# Maximum matching = Minimum odd vertex cover

Definition: A set $$C⊆V$$ and a collection of subsets $$𝐵_1,…,𝐵_𝑘⊆V$$ is an odd vertex cover if for every edge 𝑒 either $$𝑒∩𝐶≠∅$$ or $$𝑒 ⊆ B_i$$ for some 𝑖.

The cost of the odd vertex cover is defined to be: $$|C| + \sum_{i=1}^{k} \lfloor{\frac{|B_i|}{2}}\rfloor$$

Without loss of generality, we may assume that all the sets $$B_i$$ are of odd size, hence the name, and that C and $$B_1,…,B_k$$ are disjoint.

Theorem: In any graph, the size of the maximum matching is equal to the cost of the minimum odd vertex cover.

How can I prove it? I tried to use Edmond's algorithm for finding maximum match. Then to take one side of these edges as $$C$$ and the blossoms as $$B_i$$'s. I don't have a formal proof for that though.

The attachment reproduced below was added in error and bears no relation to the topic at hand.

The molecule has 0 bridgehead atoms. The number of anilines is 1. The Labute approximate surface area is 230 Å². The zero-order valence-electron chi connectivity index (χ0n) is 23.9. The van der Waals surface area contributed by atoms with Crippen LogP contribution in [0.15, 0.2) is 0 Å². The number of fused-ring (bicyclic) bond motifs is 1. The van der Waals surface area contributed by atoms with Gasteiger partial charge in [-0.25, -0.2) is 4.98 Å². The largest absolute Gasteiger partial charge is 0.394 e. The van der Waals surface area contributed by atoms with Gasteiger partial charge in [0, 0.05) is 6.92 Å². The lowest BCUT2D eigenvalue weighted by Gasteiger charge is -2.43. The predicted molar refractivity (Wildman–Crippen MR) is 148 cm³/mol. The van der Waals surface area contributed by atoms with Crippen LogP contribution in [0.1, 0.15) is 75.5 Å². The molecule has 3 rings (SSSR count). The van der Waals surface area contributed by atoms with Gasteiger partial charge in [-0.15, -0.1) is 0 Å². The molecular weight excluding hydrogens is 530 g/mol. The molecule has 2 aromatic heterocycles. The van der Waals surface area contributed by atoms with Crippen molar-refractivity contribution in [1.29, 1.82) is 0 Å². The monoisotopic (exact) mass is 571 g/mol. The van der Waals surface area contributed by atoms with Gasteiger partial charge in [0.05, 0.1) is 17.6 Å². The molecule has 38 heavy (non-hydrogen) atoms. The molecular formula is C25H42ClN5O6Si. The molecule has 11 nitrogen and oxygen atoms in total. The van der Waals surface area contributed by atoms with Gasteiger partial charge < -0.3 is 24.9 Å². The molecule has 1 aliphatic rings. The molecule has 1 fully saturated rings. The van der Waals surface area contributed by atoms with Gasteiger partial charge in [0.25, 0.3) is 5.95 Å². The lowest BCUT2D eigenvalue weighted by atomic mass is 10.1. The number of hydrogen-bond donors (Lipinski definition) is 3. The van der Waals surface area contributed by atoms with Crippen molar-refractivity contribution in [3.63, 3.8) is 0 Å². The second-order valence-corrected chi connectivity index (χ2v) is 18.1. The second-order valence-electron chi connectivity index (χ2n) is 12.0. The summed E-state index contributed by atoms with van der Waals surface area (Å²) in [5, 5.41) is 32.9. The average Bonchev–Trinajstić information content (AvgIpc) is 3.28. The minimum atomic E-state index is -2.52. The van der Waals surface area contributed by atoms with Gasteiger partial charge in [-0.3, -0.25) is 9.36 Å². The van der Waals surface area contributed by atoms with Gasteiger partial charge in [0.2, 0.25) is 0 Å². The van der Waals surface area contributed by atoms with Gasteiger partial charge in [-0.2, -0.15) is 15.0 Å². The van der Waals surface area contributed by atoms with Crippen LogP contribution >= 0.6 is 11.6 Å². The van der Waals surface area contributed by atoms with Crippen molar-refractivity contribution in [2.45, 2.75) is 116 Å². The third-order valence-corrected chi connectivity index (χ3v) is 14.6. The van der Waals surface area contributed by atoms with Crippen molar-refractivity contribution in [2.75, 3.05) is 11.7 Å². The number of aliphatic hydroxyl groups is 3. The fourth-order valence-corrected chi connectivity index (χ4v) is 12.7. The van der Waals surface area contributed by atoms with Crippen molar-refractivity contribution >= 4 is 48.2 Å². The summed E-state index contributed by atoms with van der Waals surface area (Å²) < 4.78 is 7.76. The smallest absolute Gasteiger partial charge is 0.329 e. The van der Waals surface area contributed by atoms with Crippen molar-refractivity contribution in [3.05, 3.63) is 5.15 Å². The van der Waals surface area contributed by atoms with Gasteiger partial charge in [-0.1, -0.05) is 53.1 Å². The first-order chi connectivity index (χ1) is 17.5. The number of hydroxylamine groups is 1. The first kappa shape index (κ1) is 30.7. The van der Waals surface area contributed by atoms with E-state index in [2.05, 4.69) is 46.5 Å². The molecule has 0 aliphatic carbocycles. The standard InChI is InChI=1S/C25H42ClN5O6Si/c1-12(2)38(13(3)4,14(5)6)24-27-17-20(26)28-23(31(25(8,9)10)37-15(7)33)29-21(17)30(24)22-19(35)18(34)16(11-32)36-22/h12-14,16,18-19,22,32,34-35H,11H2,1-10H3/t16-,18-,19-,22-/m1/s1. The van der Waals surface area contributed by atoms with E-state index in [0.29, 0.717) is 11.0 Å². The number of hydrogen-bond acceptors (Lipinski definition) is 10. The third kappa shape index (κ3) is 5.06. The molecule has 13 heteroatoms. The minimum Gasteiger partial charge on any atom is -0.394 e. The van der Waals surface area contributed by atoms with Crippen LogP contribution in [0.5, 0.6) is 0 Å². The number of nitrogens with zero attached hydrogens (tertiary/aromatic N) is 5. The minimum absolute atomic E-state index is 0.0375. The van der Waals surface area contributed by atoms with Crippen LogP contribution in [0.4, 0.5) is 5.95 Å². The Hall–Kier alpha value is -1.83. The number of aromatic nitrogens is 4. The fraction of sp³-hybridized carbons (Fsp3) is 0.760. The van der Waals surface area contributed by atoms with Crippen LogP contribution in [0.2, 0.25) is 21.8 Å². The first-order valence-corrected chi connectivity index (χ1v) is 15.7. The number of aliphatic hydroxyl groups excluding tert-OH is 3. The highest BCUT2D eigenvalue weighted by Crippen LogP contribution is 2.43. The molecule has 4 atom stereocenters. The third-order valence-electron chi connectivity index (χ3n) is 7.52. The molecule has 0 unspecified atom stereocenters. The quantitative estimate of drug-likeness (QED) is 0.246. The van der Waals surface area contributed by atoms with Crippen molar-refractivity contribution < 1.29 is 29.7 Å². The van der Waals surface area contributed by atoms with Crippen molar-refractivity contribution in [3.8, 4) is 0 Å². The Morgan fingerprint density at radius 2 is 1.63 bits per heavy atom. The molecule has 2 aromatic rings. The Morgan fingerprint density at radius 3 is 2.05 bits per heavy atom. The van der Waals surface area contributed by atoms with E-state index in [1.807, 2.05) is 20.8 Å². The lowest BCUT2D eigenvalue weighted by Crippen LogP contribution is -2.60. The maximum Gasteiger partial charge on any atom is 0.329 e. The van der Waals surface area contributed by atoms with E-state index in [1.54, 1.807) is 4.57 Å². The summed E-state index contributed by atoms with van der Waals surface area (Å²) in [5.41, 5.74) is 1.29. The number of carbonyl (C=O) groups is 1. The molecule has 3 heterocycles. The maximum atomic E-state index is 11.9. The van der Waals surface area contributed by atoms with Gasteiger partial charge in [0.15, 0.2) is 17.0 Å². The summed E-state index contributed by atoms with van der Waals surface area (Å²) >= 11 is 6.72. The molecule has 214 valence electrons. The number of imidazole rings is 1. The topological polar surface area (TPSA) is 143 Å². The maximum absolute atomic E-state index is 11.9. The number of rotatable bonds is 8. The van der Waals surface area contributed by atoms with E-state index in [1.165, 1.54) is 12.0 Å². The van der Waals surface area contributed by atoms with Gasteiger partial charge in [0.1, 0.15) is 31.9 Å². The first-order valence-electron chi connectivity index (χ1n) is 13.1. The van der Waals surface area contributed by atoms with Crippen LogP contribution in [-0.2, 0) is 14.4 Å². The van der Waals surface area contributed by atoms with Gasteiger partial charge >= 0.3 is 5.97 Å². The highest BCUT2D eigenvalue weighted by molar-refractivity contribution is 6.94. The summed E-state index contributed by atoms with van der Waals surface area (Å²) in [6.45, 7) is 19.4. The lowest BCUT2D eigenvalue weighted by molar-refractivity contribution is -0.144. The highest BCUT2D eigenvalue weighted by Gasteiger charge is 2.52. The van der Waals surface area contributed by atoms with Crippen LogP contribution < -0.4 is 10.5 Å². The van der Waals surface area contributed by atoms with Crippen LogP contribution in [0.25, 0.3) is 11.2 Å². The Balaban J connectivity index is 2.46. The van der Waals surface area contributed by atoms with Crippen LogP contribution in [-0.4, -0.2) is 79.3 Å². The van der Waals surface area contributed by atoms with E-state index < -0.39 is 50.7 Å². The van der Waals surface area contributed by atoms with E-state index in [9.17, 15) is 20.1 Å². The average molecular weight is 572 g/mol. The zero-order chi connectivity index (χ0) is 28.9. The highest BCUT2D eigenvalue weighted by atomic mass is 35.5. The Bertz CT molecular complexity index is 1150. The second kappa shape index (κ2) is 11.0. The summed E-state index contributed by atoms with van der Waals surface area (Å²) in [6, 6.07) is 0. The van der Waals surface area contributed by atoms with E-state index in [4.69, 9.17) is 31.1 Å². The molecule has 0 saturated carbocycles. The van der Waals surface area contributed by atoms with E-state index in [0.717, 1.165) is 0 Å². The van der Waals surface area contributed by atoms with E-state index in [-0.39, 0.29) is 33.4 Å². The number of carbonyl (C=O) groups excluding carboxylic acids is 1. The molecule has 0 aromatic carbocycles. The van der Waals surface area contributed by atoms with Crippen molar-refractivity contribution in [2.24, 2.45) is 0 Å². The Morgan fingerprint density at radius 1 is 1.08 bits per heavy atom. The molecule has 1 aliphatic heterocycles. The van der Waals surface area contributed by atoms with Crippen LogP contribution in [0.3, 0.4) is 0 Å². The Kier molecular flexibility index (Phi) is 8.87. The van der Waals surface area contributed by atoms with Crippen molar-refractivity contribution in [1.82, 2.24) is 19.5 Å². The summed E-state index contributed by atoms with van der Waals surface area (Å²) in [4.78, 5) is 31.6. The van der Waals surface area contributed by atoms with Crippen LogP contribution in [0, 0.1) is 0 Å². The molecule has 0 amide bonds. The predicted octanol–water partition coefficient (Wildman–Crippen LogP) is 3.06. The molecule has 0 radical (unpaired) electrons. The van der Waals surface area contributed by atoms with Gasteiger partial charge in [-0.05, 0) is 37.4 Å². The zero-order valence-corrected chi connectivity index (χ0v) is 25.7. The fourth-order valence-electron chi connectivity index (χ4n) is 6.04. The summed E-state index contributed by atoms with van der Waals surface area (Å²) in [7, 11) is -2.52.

• Are you familiar with the Gallai-Edmonds decomposition? Jan 31 at 19:10
• No, this question was asked in a course I'm taking and the lecturer suggested the method I tried above Feb 1 at 15:53